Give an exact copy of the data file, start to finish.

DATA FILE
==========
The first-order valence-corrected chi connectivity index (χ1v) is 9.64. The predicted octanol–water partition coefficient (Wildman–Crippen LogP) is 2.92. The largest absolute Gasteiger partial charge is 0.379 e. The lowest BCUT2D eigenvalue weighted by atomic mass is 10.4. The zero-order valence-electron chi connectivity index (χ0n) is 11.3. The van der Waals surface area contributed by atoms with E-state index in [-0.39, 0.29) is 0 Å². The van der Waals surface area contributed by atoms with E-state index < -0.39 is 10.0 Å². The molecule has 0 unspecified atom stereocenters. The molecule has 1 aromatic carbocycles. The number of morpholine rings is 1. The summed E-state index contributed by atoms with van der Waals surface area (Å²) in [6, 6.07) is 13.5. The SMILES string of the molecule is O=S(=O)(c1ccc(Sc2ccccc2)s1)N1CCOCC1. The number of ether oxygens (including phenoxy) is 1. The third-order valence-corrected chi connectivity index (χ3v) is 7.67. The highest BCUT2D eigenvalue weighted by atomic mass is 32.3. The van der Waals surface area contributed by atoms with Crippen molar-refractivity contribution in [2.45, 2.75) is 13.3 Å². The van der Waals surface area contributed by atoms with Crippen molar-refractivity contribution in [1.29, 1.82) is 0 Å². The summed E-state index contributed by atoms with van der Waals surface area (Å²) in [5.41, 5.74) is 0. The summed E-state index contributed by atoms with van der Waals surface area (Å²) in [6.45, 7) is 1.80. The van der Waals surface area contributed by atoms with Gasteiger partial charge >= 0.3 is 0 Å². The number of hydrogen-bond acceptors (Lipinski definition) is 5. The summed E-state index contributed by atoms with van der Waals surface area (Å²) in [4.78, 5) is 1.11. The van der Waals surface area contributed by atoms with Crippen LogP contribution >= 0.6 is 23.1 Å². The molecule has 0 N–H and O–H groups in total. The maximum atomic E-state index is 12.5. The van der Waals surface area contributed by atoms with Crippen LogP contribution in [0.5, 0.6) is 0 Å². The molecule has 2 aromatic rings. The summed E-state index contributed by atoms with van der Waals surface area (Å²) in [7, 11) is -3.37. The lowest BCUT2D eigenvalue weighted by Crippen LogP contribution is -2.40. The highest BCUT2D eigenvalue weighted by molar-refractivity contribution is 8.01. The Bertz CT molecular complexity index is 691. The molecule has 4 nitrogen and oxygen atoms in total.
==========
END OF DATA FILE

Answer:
The first-order valence-corrected chi connectivity index (χ1v) is 9.64. The predicted octanol–water partition coefficient (Wildman–Crippen LogP) is 2.92. The largest absolute Gasteiger partial charge is 0.379 e. The lowest BCUT2D eigenvalue weighted by atomic mass is 10.4. The zero-order valence-electron chi connectivity index (χ0n) is 11.3. The van der Waals surface area contributed by atoms with E-state index in [-0.39, 0.29) is 0 Å². The van der Waals surface area contributed by atoms with E-state index < -0.39 is 10.0 Å². The molecule has 0 unspecified atom stereocenters. The molecule has 1 aromatic carbocycles. The number of morpholine rings is 1. The summed E-state index contributed by atoms with van der Waals surface area (Å²) in [6, 6.07) is 13.5. The SMILES string of the molecule is O=S(=O)(c1ccc(Sc2ccccc2)s1)N1CCOCC1. The number of ether oxygens (including phenoxy) is 1. The third-order valence-corrected chi connectivity index (χ3v) is 7.67. The highest BCUT2D eigenvalue weighted by atomic mass is 32.3. The van der Waals surface area contributed by atoms with Crippen molar-refractivity contribution in [2.45, 2.75) is 13.3 Å². The van der Waals surface area contributed by atoms with Crippen molar-refractivity contribution in [1.29, 1.82) is 0 Å². The summed E-state index contributed by atoms with van der Waals surface area (Å²) in [5.41, 5.74) is 0. The summed E-state index contributed by atoms with van der Waals surface area (Å²) in [6.45, 7) is 1.80. The van der Waals surface area contributed by atoms with Gasteiger partial charge >= 0.3 is 0 Å². The number of hydrogen-bond acceptors (Lipinski definition) is 5. The summed E-state index contributed by atoms with van der Waals surface area (Å²) in [4.78, 5) is 1.11. The van der Waals surface area contributed by atoms with Crippen LogP contribution >= 0.6 is 23.1 Å². The molecule has 0 N–H and O–H groups in total. The maximum atomic E-state index is 12.5. The van der Waals surface area contributed by atoms with Crippen LogP contribution in [0.5, 0.6) is 0 Å². The molecule has 2 aromatic rings. The summed E-state index contributed by atoms with van der Waals surface area (Å²) in [7, 11) is -3.37. The lowest BCUT2D eigenvalue weighted by Crippen LogP contribution is -2.40. The highest BCUT2D eigenvalue weighted by molar-refractivity contribution is 8.01. The Bertz CT molecular complexity index is 691. The molecule has 4 nitrogen and oxygen atoms in total.